Specifically, what are some of the basics that should be in a performance contract?
What other artists are on the bill? What’s your set length? Is it a co-bill? If you’re headlining, do you have the right to approve support? What’s your band personnel? Have your stage plot and input list ready to include if you need to. Also, be sure to work out who’s responsible for what tech and gear requirements. Are you responsible for bringing all your own backline? Is the venue equipped with proper sound and lights, monitors, a sound person, and are they covering all those costs?
What about payment to you as the artist?
What’s your fee? Are you playing for a flat guarantee, or a guarantee plus backend over a certain threshold — or is it a percentage of ticket sales? This ties into the venue capacity, ticket price. Basically, you’re establishing which party will absorb the risk of the performance. When and how will you get paid? Can you get a deposit ahead of the date, and then the balance at the gig, and do you get paid before or after you play, in cash or by check?
And marketing the show?
Are you expected to promote, and in what ways? Through your own social media channels? Tour press? It’s always a good idea to coordinate with the venue, since they have an incentive to sell tickets. Ideally, the venue is the presenter and you’ve earned the support of their marketing and promotion efforts.
Are there other things an artist can ask for? Will the venue or promoter offer to cover lodging, and maybe travel costs? What about hospitality — will they feed you? If they do, it offsets your overhead. Also, find out if merch sales are allowed. Will the venue take a cut, or will they cut you a break and let you keep 100 percent of your venue sales? Little things like that all add up.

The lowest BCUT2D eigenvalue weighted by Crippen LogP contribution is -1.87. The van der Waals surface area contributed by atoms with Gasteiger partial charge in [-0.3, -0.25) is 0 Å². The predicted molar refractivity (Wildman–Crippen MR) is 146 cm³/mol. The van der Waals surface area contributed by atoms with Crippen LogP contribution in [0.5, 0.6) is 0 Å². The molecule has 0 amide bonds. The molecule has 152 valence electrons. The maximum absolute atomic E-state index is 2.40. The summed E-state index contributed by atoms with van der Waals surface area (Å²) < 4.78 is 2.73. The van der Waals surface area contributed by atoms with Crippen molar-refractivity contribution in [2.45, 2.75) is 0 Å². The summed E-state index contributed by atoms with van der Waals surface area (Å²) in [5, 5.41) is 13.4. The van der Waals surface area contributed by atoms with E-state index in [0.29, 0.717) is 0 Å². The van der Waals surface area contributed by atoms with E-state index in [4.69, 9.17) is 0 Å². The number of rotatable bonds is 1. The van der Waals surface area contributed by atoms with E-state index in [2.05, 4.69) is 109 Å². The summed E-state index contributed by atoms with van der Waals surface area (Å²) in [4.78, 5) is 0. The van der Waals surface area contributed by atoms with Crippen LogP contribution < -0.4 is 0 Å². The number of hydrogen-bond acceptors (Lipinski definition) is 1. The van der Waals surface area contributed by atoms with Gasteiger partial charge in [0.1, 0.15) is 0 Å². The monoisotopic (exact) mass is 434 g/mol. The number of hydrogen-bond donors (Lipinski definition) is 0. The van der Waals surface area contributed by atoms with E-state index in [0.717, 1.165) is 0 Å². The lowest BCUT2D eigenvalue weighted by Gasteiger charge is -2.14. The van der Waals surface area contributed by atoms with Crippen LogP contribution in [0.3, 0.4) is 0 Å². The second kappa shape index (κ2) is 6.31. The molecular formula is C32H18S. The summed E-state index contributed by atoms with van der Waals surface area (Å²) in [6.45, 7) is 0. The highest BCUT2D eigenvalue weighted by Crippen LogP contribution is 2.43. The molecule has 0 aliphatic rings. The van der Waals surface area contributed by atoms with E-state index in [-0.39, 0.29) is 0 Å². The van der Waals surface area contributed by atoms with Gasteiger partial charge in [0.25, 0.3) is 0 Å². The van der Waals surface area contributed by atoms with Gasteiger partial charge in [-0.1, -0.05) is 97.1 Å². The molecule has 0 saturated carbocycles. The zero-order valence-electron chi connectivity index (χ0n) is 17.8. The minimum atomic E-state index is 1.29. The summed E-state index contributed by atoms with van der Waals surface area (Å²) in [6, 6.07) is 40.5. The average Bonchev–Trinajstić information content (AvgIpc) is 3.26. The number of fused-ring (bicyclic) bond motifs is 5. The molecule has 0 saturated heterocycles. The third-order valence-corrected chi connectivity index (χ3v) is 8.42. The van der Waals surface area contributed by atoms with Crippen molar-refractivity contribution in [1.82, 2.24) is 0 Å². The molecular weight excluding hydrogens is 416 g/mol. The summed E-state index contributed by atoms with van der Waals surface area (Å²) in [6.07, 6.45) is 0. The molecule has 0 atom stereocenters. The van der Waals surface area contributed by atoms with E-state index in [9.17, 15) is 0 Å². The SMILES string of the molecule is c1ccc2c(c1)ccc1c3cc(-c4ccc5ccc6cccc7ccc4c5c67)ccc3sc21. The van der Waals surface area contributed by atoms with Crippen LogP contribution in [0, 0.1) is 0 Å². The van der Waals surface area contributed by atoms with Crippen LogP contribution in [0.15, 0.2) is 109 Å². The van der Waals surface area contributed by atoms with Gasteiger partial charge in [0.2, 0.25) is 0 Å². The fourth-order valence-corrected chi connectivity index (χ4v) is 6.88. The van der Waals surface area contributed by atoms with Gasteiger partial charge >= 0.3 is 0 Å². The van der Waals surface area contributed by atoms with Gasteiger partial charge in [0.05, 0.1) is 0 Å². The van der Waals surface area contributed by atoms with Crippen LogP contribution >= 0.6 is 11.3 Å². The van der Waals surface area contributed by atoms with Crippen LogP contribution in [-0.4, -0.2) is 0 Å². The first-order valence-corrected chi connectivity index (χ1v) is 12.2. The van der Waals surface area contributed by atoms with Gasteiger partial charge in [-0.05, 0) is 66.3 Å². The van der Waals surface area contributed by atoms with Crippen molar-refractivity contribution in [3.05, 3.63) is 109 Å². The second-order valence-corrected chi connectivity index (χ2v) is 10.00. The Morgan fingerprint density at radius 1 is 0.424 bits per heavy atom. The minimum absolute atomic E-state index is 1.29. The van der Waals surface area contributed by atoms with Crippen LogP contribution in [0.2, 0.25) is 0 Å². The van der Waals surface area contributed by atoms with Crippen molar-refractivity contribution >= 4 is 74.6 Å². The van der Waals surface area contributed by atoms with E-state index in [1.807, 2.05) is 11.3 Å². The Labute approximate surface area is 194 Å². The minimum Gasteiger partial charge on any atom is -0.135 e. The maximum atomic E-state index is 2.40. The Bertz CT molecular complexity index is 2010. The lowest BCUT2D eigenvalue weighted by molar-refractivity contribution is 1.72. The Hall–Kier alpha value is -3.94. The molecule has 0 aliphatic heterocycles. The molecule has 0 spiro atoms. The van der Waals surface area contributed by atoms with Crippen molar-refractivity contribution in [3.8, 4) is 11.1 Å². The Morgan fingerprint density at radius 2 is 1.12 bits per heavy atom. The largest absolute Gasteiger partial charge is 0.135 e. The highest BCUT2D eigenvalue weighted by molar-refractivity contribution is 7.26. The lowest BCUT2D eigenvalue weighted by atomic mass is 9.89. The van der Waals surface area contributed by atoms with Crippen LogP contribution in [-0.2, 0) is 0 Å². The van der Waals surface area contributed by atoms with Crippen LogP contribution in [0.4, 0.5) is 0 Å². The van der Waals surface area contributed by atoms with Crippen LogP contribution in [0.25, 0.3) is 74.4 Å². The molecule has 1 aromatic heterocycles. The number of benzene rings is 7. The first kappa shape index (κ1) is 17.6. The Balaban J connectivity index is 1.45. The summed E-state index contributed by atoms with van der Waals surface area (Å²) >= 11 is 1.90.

Any tips for keeping your time on the road as smooth as possible?
Get a tour manager! Seriously, tour managers run the show on the road. Let’s face it — problems crop up. If you don’t have the luxury of a tour manager, you have to think on your feet. You know, improvise! It’s the same concept as playing. Touring is a detail-oriented business and the last thing you want to do is cancel a gig. The reliability factor is critical in this business. The more you can compartmentalize the logistical stuff, the better.
Any final words of wisdom?
Always remember, as a musician you want to devote your energy to making great music, and the business will take care of itself.
Image via ShutterStock.com.
Disc Makers’ regular contributor Michael Gallant’s debut trio album Completely received a four-star review from DownBeat magazine and a five-star review from Critical Jazz, which stated: “This, my friends, is the future of jazz. Fresh, invigorating, progressive — there are simply not enough positive adjectives to list here.” Learn more, download now through iTunes, jam along with the new JamBandit app, or purchase through CD Baby. Follow him on Twitter at @Michael_Gallant or on Facebook.